Post number 3 of 3 on “Blood.” Once again, this is taken from Dr. Paul Brand and Philip Yancey’s book, In His Image.
“This property of blood, which can be shared from person to person, gives meaning to a word used in the Bible that has otherwise seemed puzzling to me: the word overcome… ‘Overcome’ connotes strength and commanding power: a terrorist with a machine gun overcomes an airplane crew; a huge Japanese sumo wrestler overcomes his opponent. On the other hand, ‘blood’ connotes weakness and failure- a bleeding person has been overcome.
“Why does the apostle use this jarring combination of words? The answer, I believe, lies in the biological pattern of how blood overcomes.
“At a very tender moment, during his last evening with the disciples before his crucifixion, Jesus said this: ‘In this world you will have trouble. But take heart! I have overcome the world’ (John 16:33). At that time the declaration with its heady ring of victory did seem heartening. To those of us who read those words in retrospect, however, His words have a strangely hollow tone.” (92)
He continues on the next page to explain, “When the power of God confronted the power of men, Jesus, who could have called on angelic reinforcements, chose to yield to a handful of soldiers with their whips and nails. The distinction between overcoming and being overcame has blurred.
“…God’s visit to our planet is primarily remembered not for its display of raw power but for its example of representative suffering. A pattern emerges through the refining fire of suffering: God responds to evil not by obliterating it, but by making evil itself serve a higher good. He overcame evil by absorbing it, taking it on himself, and, finally, by forgiving it. Jesus overcame as the One who goes before, by going right through the center of temptation, evil, and death.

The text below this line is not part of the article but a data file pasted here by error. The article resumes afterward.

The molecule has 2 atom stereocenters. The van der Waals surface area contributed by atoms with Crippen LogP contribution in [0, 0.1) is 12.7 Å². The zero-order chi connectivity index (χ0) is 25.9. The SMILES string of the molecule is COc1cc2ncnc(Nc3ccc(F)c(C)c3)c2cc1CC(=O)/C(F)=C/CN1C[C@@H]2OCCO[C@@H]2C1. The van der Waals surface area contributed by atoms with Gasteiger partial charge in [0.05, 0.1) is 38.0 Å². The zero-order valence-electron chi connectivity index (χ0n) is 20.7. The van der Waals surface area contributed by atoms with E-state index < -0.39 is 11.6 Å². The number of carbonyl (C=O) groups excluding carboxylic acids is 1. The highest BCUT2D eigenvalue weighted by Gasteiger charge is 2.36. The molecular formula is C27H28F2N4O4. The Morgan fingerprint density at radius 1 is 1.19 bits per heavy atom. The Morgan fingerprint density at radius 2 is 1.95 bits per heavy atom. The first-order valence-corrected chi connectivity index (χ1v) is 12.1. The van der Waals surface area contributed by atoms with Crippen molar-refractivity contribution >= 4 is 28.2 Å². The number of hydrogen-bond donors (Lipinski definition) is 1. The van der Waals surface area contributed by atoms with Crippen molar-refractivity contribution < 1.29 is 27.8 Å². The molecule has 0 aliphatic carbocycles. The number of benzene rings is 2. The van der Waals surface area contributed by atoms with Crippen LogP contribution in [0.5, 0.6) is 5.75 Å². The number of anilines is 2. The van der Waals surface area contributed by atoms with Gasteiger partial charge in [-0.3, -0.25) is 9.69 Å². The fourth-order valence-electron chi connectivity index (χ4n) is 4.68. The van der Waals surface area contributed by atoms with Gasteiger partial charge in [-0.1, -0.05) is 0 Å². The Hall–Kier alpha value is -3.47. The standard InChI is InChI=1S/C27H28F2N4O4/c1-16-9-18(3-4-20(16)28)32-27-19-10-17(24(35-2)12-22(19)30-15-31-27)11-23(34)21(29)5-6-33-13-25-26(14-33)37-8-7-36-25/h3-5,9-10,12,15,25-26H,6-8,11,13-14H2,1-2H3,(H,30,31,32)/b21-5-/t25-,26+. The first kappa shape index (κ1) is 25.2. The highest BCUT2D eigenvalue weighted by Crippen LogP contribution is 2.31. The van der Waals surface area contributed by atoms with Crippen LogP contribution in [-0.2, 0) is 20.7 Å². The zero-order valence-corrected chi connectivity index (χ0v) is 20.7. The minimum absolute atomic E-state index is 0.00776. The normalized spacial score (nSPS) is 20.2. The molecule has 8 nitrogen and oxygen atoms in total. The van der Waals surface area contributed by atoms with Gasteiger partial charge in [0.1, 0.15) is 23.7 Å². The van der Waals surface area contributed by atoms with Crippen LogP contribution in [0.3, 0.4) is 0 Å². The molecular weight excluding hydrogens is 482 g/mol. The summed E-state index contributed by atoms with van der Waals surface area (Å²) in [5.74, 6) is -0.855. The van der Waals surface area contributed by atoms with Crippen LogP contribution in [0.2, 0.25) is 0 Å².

“…[I]magine God, after looking with great sadness on the virus of evil that has infected His creation, casting aside His own prerogatives to take on the shell of a victim cell of that abhorrent virus in order to vaccinate humanity against the death and destruction that are sure to follow. An analogy points to truth weakly; nothing could have more force than the simple assertion, ‘He became sin for us.'” (93)
Dr. Brand went on to describe an epidemic of measles that broke out and threatened to harm his infant daughter if she was not immunized. They were able to find “someone who had experienced measles and had defeated that disease” (94) and she”fought off the disease successfully.” (95)
“There is a sense in which a person’s blood becomes more valuable and potent as that person prevails in numerous battles with outside invaders. After antibodies have locked away the secret of defeating each disease, a second infection of the same type will normally do no harm. A protected person has ‘wise blood,’ to use a term Flannery O’Connor originated. Could this process cast light on the description of Christ being ‘made perfect through suffering’?
“…The blood of Jesus Christ has overcome. It is as if He went out of His way to expose Himself to temptation, to encounter the stress and strain you and I will meet- to gain wise blood for our benefit.
“…Today, when we partake of Communion wine, it is as thought our Lord is saying to us, This is My blood, which has been strengthened and prepared for you. This is My life which was lived for you and can now be shared by you. I was tired, frustrated, tempted, abandoned; tomorrow you may feel tired, frustrated, tempted, abandoned. When you do, you may use My strength and share My spirit. I have overcome the world for you.
“An overwhelming, sudden temptation can catch even the strongest Christian off guard. We need to be prepared, and the symbol of the blood reveals how: by relying on the wise and powerful blood of the One who goes before us.” (95)